Oh WOW this is amazing! I really, really hope they do bacteria as well, all you need are some good graphic artists to make the bacteria look slightly more ‘lifelike’ (which appeals to kids more, the main reason I stuck with pokemon was because I could give them all personalities based on the pictures) and there are so many crazy and interesting things that they do. And names? If kids are willing to learn dinosaur names, they can learn bacteria names no problem. Dinosaurs just got better PR.

  2. #2 kevin
    January 12, 2010

    Here’s a suggestion:

    Put the scientific name “Vulpes Vulpes” (or, at least, some common shorthand variant of it, “Vulpes”) as the headline, and put only put the common name (“Red Fox”) as some kind of nickname/alias underneath.

    I don’t think it’s important for kids to necessarily learn the scientific names, but I think it would add to the allure.

    My kids would *love* these, by the way.
    -kevin

  3. #3 bioephemera
    January 12, 2010

    You already know I think it’s a great idea – Ping!

    BTW, I agree with kevin. “Vulpes vulpes” sounds vampire-werewolf-Grimm Bros. awesome; red fox, not so much.

  4. #4 neil
    January 12, 2010

    Maybe we could have a Pika as the flagship character….

  5. #5 Scicurious
    January 12, 2010

    This is such a cool idea! Hmmm…could you have a separate game section with microbes? Like, microbes or viruses are combat cards causing infection, and your animals have a certain amount of resistance? This could also work for environmental issues, like warming, habitat destruction, etc.

    My votes:
    Owls: People like owls. Symbols of wisdom and all that.

    Mice: Would presumably be good for gameplay. Breed well, highly adaptable.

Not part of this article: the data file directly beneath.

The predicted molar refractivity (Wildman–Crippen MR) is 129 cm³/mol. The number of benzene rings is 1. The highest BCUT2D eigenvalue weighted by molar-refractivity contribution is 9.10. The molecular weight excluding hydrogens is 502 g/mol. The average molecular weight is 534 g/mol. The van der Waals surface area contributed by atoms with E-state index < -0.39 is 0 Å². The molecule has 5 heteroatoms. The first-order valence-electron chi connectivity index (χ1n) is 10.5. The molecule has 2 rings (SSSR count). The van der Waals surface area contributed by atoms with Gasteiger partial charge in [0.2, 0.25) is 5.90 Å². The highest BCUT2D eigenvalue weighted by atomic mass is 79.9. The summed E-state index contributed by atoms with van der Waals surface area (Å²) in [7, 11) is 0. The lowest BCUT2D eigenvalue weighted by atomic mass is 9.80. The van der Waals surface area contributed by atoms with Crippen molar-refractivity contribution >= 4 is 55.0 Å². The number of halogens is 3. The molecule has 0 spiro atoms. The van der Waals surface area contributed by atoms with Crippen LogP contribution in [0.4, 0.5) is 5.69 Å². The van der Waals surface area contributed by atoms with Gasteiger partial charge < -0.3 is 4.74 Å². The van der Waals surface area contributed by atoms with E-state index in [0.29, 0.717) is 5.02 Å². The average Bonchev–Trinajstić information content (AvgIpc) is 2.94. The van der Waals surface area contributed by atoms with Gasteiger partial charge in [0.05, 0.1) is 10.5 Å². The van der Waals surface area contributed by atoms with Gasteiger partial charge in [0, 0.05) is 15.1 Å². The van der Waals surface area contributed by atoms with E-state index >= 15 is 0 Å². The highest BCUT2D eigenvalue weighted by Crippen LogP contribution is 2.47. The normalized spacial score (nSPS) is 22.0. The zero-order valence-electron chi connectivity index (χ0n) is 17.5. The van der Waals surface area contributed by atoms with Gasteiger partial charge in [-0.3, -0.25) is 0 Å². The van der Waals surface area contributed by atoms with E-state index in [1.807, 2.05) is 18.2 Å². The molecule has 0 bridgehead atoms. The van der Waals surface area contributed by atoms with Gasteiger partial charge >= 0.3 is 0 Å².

Rats: It’s amazing how many people do not know, by sight, the difference between a mouse and a rat. This is partially because people tend to draw rats as smaller and mice as bigger, so you don’t realize how BIG rats can get! Same advantages as mice, but a little higher on the food chain.

    Groundhogs Something that many kids (on the east coast, at least) will see all the time.

    Bats: interesting, weird looking, kids can learn not to be afraid of them, etc. Echolocation is also cool.

  6. #6 David Ng
    January 12, 2010

    Thanks for all the great feedback (I really like the pika idea too!). It’s cool that folks are starting to sign up and stuff.

  7. #7 rehana
    January 13, 2010

    Bees, because I still can’t identify different kinds.

  8. #8 Psi Wavefunction
    January 13, 2010

    Quick solution: Spread protist SEMs!

    When I get kicked out of academia, I’m so totally gonna make protist cards (Protémon?) and get really rich. You just wait. =P

    There’s just so much really awesome fantasy/sci-fi stuff you can do with microbial life!!!

  9. #9 Psi Wavefunction
    January 13, 2010

    Actually, this may be kind of relevant:
    Some of my own abominations

    Btw, I’m still looking for a decent image of Gruetodinium to make a multi-eyed freakish dinoflagellate monster thing. That would be more fun than the cyclopsean Erythrops-the-Erythropsidinium. Would appreciate some leads!

    Not that I’m obsessed or anything =D

  10. #10 Psi Wavefunction
    January 13, 2010

    Argh, apparently I fail at linking:
    http://skepticwonder.blogspot.com/search/label/comic

    Ok, I’m done spamming this thread now…

  11. #11 falterer
    January 13, 2010